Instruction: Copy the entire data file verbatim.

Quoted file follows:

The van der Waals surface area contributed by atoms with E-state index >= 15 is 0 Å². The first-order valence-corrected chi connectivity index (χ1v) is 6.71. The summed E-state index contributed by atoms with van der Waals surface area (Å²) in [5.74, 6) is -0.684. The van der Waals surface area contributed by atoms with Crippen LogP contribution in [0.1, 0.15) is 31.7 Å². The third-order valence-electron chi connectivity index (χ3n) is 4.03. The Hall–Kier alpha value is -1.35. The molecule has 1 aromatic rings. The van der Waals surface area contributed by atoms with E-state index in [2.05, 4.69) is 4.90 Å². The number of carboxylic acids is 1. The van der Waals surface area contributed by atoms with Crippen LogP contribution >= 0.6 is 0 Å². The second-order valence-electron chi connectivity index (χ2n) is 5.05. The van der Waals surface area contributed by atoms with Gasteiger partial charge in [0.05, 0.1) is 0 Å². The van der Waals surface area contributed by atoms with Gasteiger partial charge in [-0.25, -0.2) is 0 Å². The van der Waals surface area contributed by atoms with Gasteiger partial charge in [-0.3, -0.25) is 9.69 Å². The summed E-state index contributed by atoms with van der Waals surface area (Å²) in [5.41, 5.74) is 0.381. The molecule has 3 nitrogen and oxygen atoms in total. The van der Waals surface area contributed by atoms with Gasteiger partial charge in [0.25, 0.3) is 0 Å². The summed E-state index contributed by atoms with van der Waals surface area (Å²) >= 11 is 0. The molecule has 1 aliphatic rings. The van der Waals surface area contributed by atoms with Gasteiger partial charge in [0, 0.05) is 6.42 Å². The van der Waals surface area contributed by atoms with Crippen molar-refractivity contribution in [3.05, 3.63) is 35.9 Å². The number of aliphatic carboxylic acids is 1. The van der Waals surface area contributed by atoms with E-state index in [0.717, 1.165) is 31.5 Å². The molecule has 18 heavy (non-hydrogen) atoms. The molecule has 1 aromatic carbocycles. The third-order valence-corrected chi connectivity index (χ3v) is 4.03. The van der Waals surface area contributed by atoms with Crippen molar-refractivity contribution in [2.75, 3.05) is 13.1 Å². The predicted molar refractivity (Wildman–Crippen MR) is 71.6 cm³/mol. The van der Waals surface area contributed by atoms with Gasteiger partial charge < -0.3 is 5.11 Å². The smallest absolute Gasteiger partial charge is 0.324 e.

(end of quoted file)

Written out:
The van der Waals surface area contributed by atoms with E-state index >= 15 is 0 Å². The first-order valence-corrected chi connectivity index (χ1v) is 6.71. The summed E-state index contributed by atoms with van der Waals surface area (Å²) in [5.74, 6) is -0.684. The van der Waals surface area contributed by atoms with Crippen LogP contribution in [0.1, 0.15) is 31.7 Å². The third-order valence-electron chi connectivity index (χ3n) is 4.03. The Hall–Kier alpha value is -1.35. The molecule has 1 aromatic rings. The van der Waals surface area contributed by atoms with E-state index in [2.05, 4.69) is 4.90 Å². The number of carboxylic acids is 1. The van der Waals surface area contributed by atoms with Crippen LogP contribution >= 0.6 is 0 Å². The second-order valence-electron chi connectivity index (χ2n) is 5.05. The van der Waals surface area contributed by atoms with Gasteiger partial charge in [0.05, 0.1) is 0 Å². The van der Waals surface area contributed by atoms with Gasteiger partial charge in [-0.25, -0.2) is 0 Å². The van der Waals surface area contributed by atoms with Gasteiger partial charge in [-0.3, -0.25) is 9.69 Å². The summed E-state index contributed by atoms with van der Waals surface area (Å²) in [5.41, 5.74) is 0.381. The molecule has 3 nitrogen and oxygen atoms in total. The van der Waals surface area contributed by atoms with Gasteiger partial charge in [0.25, 0.3) is 0 Å². The summed E-state index contributed by atoms with van der Waals surface area (Å²) >= 11 is 0. The molecule has 1 aliphatic rings. The van der Waals surface area contributed by atoms with Gasteiger partial charge in [0, 0.05) is 6.42 Å². The van der Waals surface area contributed by atoms with Crippen molar-refractivity contribution in [3.05, 3.63) is 35.9 Å². The number of aliphatic carboxylic acids is 1. The van der Waals surface area contributed by atoms with E-state index in [0.717, 1.165) is 31.5 Å². The molecule has 18 heavy (non-hydrogen) atoms. The molecule has 1 aromatic carbocycles. The third-order valence-corrected chi connectivity index (χ3v) is 4.03. The van der Waals surface area contributed by atoms with Crippen molar-refractivity contribution in [2.75, 3.05) is 13.1 Å². The predicted molar refractivity (Wildman–Crippen MR) is 71.6 cm³/mol. The van der Waals surface area contributed by atoms with Gasteiger partial charge < -0.3 is 5.11 Å². The smallest absolute Gasteiger partial charge is 0.324 e.